NBA commissioner Adam Silver said the league’s ability to get over a million fans back into attendance during the playoffs has helped the league stem its financial losses related to the COVID-19 pandemic. “We did somewhat better than we initially projected,” Silver said Tuesday before Game 1 of the NBA Finals. “We don’t have the exact numbers yet, but maybe we’ll be down roughly a third in revenue, something around there, instead of 40 percent.”
The Celtics led the NBA in one category this season: Games lost by players due to to Covid-19 precautions and infections. And teams around the league seemingly noticed. During a recent segment on NBC Sports Boston (captured by OMF), longtime NBA reporter Chris Mannix revealed the Washington Wizards went as far as to complain to the league office about the behavior of some Celtics players. Washington endured one of the worst Covid-19 outbreaks all season, with seven players testing positive for the virus over a four-day period in mid-January. The Wizards played the Celtics Jan. 8, and apparently blamed them.
“The Celtics were among the teams that I know of that didn’t take Covid seriously,” Mannix said. “They continued to go out on the road, and would find ways to skirt the rules at times when they were traveling. They didn’t take these protocols seriously — not as seriously as some other teams did. Washington, when they had all of their Covid issues back in January and early February, they blamed Boston. They complained to the league that the Celtics, because of what they had heard about players going out in Florida I believe it was, they believed they contracted their issues through the Celtics.”
Gabriel Deck tested positive for coronavirus, the Argentina Basketball Confederation announced Friday. Deck, 26, has been retested ahead of the planned trip of the senior Argentina national team to Las Vegas. The results of the second test are pending. He will rejoin the national team training camp once he is cleared, assuming the second test confirms he contracted COVID-19. In the meantime, he remains isolated. He is asymptomatic and in very good health, as noted by the CABB.
Kellan Olson: Chris Paul said he messed around a bit on the court at his house but other than that didn't do anything while he was under health and safety protocols. On testing positive for the virus: "Shit happens."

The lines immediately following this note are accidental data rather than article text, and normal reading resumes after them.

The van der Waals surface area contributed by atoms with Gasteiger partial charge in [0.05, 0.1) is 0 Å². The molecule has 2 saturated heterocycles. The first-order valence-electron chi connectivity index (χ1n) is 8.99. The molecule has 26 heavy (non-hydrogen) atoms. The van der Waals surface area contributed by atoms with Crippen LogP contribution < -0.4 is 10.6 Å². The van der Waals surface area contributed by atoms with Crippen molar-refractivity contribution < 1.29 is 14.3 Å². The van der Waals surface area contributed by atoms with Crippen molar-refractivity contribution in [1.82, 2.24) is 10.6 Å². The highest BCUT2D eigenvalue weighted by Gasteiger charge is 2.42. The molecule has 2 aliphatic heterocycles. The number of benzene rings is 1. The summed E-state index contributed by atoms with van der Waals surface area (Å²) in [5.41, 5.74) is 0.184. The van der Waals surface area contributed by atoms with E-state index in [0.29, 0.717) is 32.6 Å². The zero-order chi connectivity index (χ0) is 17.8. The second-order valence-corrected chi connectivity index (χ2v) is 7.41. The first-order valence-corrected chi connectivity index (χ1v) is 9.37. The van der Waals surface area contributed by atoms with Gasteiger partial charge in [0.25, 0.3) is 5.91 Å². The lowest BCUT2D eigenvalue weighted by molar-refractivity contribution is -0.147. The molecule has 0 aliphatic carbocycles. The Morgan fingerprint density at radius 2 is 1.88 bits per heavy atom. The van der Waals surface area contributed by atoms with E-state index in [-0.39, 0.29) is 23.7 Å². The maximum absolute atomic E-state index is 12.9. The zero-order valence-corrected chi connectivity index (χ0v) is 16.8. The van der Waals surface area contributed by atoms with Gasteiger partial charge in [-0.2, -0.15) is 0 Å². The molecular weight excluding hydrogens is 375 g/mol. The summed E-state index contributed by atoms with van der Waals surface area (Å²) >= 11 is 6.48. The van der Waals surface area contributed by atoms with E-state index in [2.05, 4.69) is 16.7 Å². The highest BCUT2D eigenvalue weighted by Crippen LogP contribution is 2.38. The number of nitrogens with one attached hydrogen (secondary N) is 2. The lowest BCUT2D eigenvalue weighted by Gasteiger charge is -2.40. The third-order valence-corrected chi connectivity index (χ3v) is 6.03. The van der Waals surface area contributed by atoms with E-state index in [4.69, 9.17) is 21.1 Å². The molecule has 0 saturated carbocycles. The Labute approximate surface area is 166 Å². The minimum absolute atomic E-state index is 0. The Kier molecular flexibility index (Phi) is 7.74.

Gina Mizell: Chris Paul said that a few "stars in our league" called to check on him while in protocols and told him "they just love the way our team is" as far as playing together and for each other #Suns
Paul underwent a cardio exam Wednesday morning and passed, which is the final step to clearing the league’s health and safety protocols, sources said. Paul has been in the protocols since June 16. The 36-year-old tested positive for COVID-19 last week despite having been vaccinated, sources said.
He found out the news upon arriving in Los Angeles after sweeping the Denver Nuggets and has been quarantining ever since. The trip to L.A. was to surprise his wife and kids, sources said. Yahoo Sports reported prior that Paul was asymptomatic. How he contracted the virus is still a mystery, sources said.
Duane Rankin: From #NBA and NBPA: "Of the 149 players tested for COVID-19 since June 16, zero new players have returned a confirmed positive test."
John Stockton is trying to assist … the anti-vax community. The NBA Hall of Famer appeared in an anti-vaccine documentary. In the cameo, the former Utah Jazz point guard brags about his alleged knowledge of COVID-19. “This isn’t a virus cheating us of this opportunity,” Stockton said in one clip. “It’s the guys making decisions saying, ‘No, no we’re too scared. We’re going to shut everything down. Sit in your house and be careful.’ My kids and grandkids hearing these things and accepting them as truth when I know by my significant amount of research that it isn’t, it’s very frustrating.”
“One of the things that sticks in my head is losing someone like Steph Curry to basketball would be a crime,” Stockton said. “I just think what a disappointment to this world it would be if that guy didn’t become who he is. So I wonder who we are missing out on right now.”
Marc Stein: The NBA announces that one player, out of a possible 164 tested for COVID-19, has returned a confirmed positive test since June 9 ... after three consecutive weeks with zero positive tests leaguewide.
Tim Reynolds: Suns say they will update Chris Paul's protocols situation on Saturday. Earliest Game 1 of the West finals is Sunday.
Clutch Points App: Jalen Rose says Chris Paul has been vaccinated. Hopefully that means he won't miss too much time after entering the NBA health and safety protocol
NBA Central: Chris Paul tested positive for COVID-19, per @Gambo987 pic.twitter.com/RhJUyFO8jG